Cornwall Insight has warned that the fixed energy tariffs currently available are an average of £133 more than the predicted April Default Tariff Cap (price cap).
According to Cornwall Insight’s Domestic Tariff Report, the cheapest fixed-rate tariff of the 35 currently available in the market is £1,753 per year, £133 more than the market researcher’s most recent prediction for the April (Q2) price cap at £1,620 – 16% lower than the current cap.
Although the April price cap (announced by Ofgem in February) could still shift from Cornwall Insight’s prediction, the organisations noted that as the regulator is currently two-thirds into its observation winder – used to calculate the cap’s wholesale element, which is the biggest contributor to the final price – “substantial change is unlikely.”
At present there are six fixed tariffs only available to existing customers and 29 available to both new and existing customers, bringing the total to 35 available in the market, according to Cornwall Insight.
The Market Stabilisation Charge (MSC) – which requires all domestic suppliers that acquire a new customer to make a payment to the supplier losing a customer – was identified by the market researcher as part of the cause for a lack of lower-priced fixed-rate energy deals available in the market.
This requirement will end on 31 March 2024.
Additionally, Cornwall Insight noted that “suppliers’ hands are also tied” by the acquisition tariffs ban (BAT), preventing them from enticing new customers through cheaper deals than those on offer to existing customers.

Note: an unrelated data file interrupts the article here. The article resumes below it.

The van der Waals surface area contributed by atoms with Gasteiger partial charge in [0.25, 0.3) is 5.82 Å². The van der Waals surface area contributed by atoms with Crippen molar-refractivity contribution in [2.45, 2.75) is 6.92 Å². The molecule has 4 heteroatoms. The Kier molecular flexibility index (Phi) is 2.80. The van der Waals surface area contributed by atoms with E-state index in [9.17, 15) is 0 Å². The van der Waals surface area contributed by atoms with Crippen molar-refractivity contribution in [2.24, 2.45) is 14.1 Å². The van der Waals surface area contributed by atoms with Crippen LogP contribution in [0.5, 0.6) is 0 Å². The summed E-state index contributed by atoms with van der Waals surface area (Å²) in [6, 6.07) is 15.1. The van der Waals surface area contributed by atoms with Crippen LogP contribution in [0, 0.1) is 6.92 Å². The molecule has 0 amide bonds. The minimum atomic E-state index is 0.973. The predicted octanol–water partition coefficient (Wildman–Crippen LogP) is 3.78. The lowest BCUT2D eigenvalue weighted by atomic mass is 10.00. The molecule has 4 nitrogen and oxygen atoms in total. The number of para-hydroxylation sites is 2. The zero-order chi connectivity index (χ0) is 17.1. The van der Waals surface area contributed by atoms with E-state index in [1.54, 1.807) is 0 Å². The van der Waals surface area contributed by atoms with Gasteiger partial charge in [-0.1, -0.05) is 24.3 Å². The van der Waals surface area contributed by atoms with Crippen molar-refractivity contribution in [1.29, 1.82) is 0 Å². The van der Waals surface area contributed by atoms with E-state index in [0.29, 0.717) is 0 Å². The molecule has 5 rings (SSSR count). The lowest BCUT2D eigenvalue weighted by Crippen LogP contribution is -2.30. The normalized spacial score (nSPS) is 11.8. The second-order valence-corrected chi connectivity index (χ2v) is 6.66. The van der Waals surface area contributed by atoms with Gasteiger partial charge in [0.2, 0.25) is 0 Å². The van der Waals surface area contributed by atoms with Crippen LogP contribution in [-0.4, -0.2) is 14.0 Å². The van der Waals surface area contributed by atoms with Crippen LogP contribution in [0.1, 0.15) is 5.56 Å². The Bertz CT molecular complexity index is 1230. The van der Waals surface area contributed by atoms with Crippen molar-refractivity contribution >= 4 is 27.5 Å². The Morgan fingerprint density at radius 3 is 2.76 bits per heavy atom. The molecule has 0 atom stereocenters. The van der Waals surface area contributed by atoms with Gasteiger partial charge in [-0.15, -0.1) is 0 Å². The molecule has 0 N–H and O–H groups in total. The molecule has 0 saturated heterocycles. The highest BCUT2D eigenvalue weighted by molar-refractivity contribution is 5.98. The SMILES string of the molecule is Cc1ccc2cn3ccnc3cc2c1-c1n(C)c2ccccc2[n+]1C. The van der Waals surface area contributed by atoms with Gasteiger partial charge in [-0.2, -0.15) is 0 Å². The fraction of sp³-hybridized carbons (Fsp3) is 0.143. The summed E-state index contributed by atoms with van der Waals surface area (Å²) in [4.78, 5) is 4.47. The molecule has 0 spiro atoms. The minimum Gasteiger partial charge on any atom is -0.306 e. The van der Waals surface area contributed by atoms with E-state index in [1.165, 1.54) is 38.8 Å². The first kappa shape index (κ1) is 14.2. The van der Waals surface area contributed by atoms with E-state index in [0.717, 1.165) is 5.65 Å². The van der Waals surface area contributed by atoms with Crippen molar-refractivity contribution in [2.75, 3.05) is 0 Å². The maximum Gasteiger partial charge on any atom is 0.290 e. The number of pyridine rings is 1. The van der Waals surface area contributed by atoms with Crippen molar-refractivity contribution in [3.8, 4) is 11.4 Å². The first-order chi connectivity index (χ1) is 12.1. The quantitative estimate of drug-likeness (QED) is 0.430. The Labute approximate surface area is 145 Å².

“After a slow comeback, fixed energy deals have started to attract more customers, with the guaranteed rates proving increasingly appealing to those seeking to protect themselves from further economic instability,” said James Mabey, analyst at Cornwall Insight.
“With some fixed energy tariffs dipping below the existing price cap, it’s understandably tempting to sign up. However, there is a risk these deals might not translate to actual savings come April, when a significant decrease in the price cap is projected. It is important consumers weigh the immediate appeal of a slightly lower price against the potential for larger savings down the line.
“It is hoped that the end of the Market Stabilisation Charge will be a turning-point for fixed energy deals. With this burden lifted, suppliers will have greater flexibility to offer competitive fixed price tariffs, providing much-needed stability and peace of mind for struggling households.”